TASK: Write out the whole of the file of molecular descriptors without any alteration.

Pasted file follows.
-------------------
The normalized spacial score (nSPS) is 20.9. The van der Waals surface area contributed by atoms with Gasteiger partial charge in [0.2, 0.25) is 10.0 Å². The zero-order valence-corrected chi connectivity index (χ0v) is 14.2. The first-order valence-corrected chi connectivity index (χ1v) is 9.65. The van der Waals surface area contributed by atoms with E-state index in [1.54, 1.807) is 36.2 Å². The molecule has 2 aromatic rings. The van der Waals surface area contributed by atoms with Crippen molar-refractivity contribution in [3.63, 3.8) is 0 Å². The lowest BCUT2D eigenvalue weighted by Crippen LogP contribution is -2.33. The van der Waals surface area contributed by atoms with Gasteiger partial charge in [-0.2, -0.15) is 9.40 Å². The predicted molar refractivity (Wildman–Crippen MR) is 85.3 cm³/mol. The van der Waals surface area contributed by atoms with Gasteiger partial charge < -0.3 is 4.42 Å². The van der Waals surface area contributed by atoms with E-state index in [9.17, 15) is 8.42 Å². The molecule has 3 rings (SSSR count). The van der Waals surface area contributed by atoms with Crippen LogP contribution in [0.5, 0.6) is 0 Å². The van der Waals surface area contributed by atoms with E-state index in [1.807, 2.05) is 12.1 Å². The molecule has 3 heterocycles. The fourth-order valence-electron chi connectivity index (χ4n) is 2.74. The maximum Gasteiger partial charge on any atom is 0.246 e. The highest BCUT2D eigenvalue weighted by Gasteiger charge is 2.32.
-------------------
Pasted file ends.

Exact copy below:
The normalized spacial score (nSPS) is 20.9. The van der Waals surface area contributed by atoms with Gasteiger partial charge in [0.2, 0.25) is 10.0 Å². The zero-order valence-corrected chi connectivity index (χ0v) is 14.2. The first-order valence-corrected chi connectivity index (χ1v) is 9.65. The van der Waals surface area contributed by atoms with E-state index in [1.54, 1.807) is 36.2 Å². The molecule has 2 aromatic rings. The van der Waals surface area contributed by atoms with Crippen molar-refractivity contribution in [3.63, 3.8) is 0 Å². The lowest BCUT2D eigenvalue weighted by Crippen LogP contribution is -2.33. The van der Waals surface area contributed by atoms with Gasteiger partial charge in [-0.2, -0.15) is 9.40 Å². The predicted molar refractivity (Wildman–Crippen MR) is 85.3 cm³/mol. The van der Waals surface area contributed by atoms with Gasteiger partial charge < -0.3 is 4.42 Å². The van der Waals surface area contributed by atoms with E-state index in [9.17, 15) is 8.42 Å². The molecule has 3 rings (SSSR count). The van der Waals surface area contributed by atoms with Crippen LogP contribution in [0.5, 0.6) is 0 Å². The van der Waals surface area contributed by atoms with E-state index in [1.807, 2.05) is 12.1 Å². The molecule has 3 heterocycles. The fourth-order valence-electron chi connectivity index (χ4n) is 2.74. The maximum Gasteiger partial charge on any atom is 0.246 e. The highest BCUT2D eigenvalue weighted by Gasteiger charge is 2.32.